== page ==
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Topic: Housing

Back to the Commune? Share a Pad with Blanche and Rose?

Om, former hippies and others!  A recent report estimates that 16 MILLION older adult households will move in the next decade. Boomers, especially singles, are creating new options for retirement living more in line with smaller-than-anticipated retirement nest eggs. Some from the Woodstock generation are even trekking to and settling up house at high-end retirement communes. While the stalled housing market has increased the number of us “aging in place,” this trend may soon change as existing home sales are on the rise. On a smaller scale, house sharing à la "The golden Girls," i.e., moving in with one or two unrelated others, is catching on.

Boomers Shaping Housing in the U.S.

As in so many things today, boomers are having a major impact on the housing market. The National Association of Home Builders expects the number of single-family housing starts in 55+ communities to increase by 22 percent this year and an additional 20 percent in 2014. This uptick in new buildings is happening because boomers are feeling more confident in their local market conditions and are able to sell their existing homes at reasonable prices, allowing them to downsize or relocate near their children. This article lists the community amenities that are most highly sought include garden plots, walking/jogging trails, outdoor pools, and public transportation. To learn more about what boomers are seeking, click here.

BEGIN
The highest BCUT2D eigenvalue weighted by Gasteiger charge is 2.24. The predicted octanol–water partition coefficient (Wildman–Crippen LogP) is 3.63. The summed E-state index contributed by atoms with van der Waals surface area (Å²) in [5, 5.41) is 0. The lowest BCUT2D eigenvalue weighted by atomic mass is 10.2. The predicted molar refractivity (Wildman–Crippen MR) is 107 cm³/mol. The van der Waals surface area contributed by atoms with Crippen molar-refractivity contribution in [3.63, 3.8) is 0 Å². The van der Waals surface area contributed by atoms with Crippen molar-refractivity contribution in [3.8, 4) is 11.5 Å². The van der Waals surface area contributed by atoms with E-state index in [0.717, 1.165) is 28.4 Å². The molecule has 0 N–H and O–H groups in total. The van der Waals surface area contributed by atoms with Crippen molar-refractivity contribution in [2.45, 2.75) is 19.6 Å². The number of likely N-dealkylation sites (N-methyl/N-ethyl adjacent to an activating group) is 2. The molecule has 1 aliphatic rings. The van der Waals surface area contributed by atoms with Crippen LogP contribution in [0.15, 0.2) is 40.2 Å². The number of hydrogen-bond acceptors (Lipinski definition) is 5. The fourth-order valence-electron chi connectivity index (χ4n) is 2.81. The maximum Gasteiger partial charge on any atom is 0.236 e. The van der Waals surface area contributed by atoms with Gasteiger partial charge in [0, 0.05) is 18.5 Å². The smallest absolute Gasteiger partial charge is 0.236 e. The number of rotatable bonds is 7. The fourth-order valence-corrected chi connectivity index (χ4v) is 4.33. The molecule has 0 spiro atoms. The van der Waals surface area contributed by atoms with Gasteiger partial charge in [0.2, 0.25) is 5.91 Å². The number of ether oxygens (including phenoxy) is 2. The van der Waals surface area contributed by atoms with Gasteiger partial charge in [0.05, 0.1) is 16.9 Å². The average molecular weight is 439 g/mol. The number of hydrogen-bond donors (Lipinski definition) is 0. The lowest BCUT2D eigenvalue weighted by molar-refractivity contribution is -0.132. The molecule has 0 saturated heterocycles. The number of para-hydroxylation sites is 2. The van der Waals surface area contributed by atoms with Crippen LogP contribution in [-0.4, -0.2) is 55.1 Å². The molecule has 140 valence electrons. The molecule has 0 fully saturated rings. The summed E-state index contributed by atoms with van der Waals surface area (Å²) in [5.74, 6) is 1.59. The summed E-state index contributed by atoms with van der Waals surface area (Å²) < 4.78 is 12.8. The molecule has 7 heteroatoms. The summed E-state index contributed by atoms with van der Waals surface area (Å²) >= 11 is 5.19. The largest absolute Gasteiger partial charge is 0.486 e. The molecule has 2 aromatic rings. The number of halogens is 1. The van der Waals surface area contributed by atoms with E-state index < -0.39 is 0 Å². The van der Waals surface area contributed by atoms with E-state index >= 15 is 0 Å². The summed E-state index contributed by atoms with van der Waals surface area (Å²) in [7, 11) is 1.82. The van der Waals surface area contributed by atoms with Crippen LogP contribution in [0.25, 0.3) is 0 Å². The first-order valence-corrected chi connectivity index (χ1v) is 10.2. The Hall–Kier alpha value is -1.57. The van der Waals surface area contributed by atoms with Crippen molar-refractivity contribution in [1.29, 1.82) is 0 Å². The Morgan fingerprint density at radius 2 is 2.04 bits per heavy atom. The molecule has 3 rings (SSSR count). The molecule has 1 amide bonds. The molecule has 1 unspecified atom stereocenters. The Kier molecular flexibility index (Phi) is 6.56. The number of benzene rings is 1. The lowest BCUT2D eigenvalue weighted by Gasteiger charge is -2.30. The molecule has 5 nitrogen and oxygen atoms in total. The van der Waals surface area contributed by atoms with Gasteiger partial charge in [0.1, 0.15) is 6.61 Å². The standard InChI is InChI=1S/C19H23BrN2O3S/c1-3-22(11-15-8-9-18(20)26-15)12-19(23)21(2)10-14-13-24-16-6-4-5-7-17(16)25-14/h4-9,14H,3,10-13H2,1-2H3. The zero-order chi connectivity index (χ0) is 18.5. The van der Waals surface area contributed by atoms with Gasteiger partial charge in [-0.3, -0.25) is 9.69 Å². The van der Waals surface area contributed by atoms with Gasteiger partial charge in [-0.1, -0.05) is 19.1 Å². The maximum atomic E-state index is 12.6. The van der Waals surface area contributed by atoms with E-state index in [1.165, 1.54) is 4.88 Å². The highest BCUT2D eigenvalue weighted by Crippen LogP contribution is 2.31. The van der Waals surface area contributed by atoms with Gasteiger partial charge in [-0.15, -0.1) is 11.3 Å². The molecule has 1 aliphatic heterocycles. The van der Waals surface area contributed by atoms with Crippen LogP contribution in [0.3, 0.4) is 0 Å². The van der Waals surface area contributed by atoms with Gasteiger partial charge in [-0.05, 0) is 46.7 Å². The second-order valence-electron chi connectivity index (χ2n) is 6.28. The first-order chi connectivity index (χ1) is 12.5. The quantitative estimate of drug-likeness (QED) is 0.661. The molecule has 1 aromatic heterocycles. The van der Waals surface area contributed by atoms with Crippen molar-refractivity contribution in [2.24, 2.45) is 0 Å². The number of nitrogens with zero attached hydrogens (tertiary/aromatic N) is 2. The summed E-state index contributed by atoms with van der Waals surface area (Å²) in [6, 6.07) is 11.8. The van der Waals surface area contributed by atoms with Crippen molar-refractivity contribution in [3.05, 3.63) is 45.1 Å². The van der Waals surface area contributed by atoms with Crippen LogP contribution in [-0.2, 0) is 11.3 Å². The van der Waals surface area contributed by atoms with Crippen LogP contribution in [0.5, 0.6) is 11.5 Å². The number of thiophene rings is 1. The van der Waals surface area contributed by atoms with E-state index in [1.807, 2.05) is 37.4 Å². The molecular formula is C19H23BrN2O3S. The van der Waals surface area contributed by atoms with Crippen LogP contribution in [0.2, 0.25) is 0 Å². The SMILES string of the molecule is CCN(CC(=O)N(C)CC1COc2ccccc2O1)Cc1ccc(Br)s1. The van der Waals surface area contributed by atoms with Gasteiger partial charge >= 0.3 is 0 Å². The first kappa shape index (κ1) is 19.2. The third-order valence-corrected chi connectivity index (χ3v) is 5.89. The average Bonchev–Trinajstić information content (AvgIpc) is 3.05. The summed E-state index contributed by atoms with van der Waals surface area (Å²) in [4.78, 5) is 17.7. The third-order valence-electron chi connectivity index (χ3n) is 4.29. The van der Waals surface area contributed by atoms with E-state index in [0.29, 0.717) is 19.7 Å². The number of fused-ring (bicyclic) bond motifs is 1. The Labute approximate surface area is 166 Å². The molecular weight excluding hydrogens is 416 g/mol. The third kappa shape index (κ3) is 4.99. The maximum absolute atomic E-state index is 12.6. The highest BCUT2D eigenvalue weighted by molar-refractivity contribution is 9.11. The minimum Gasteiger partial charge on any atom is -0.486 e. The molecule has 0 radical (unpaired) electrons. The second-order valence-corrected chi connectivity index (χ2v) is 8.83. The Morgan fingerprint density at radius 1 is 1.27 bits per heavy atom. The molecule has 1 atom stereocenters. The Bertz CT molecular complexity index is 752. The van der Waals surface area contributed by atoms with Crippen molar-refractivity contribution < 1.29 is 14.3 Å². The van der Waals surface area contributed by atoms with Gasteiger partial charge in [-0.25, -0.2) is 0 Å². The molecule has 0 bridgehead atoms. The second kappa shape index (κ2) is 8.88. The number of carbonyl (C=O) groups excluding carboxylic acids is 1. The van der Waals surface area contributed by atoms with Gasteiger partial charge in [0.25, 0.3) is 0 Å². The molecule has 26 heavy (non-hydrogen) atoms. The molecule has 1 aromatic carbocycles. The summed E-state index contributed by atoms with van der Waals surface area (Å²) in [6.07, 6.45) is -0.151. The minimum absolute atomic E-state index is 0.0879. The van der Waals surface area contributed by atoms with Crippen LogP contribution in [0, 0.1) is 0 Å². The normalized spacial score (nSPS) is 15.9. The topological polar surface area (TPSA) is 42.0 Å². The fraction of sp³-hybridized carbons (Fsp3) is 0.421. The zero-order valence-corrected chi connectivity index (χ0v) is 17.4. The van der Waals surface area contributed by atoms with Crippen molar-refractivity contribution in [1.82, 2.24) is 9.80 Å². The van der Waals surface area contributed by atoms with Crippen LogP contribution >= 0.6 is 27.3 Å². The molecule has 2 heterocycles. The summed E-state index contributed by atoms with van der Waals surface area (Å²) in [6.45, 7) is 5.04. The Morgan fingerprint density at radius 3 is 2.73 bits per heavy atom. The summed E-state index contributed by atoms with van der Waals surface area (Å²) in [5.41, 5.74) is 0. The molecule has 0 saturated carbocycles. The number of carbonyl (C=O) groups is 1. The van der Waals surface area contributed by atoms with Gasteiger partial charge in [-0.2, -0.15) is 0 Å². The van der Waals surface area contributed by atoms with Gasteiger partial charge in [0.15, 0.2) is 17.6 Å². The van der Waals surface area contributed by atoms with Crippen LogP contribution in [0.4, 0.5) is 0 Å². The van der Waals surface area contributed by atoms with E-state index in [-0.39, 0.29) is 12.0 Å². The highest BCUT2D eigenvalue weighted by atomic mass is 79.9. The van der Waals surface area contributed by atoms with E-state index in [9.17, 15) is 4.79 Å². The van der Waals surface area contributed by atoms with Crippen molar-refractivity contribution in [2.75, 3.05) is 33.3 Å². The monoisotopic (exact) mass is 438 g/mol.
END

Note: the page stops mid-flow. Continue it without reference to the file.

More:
Who Can Solve Boomer Issues? Boomers

This article poses the question: How can boomers, who are reaching 65 at the rate of 8,000 per day, help solve the problem of affordable housing for the ever increasing number of older adults that will make up 20% of the population by 2030? The question is really, how will boomers help themselves reach old age with the possibility of high quality, publicly-financed housing available? Boomers have political power (through sheer numbers), wealth, and a good reason to work toward that goal for the millions who won't be able to afford assisted living and other high-end options. Keep reading to learn about why this might be a good idea...sluggish economy and all. 

De-Clutter...De-Sooner, De-Better

Topics: Aging, Housing

For the person who is facing a move and needs to downsize or for anyone who has reached the point where there is just too much "stuff" in their lives, this article will speak to you...and provide tips on how to begin changing the way you live. A motivational speaker quoted in the article talks about expanding the definition of "tchotchkes," a Yiddish word for knicknacks, to mean "stuff that gets out of control" and can be anything, mental or physical, that is unneeded or unwanted (examples might be electronic equipment, people who are an emotional drain and don't bring joy.) An interesting outlook that may be worth considering.

Old Hippies Returning to Communes

In the 1960s and 70s, living on a commune was a cool thing to do...for awhile. By the 80s, most had moved out of these "intentional communities" -- artists' collectives, religious communes, or self-help oriented communes -- got jobs and started anew. This Atlantic Monthly article follows one woman back to The Farm in Tennessee where she gave birth to her first child at 16 and is finalizing her return to the place she has always considered home. She is among a number of "hippies" taking the road back to a community that meets their needs again at this later stage in their lives.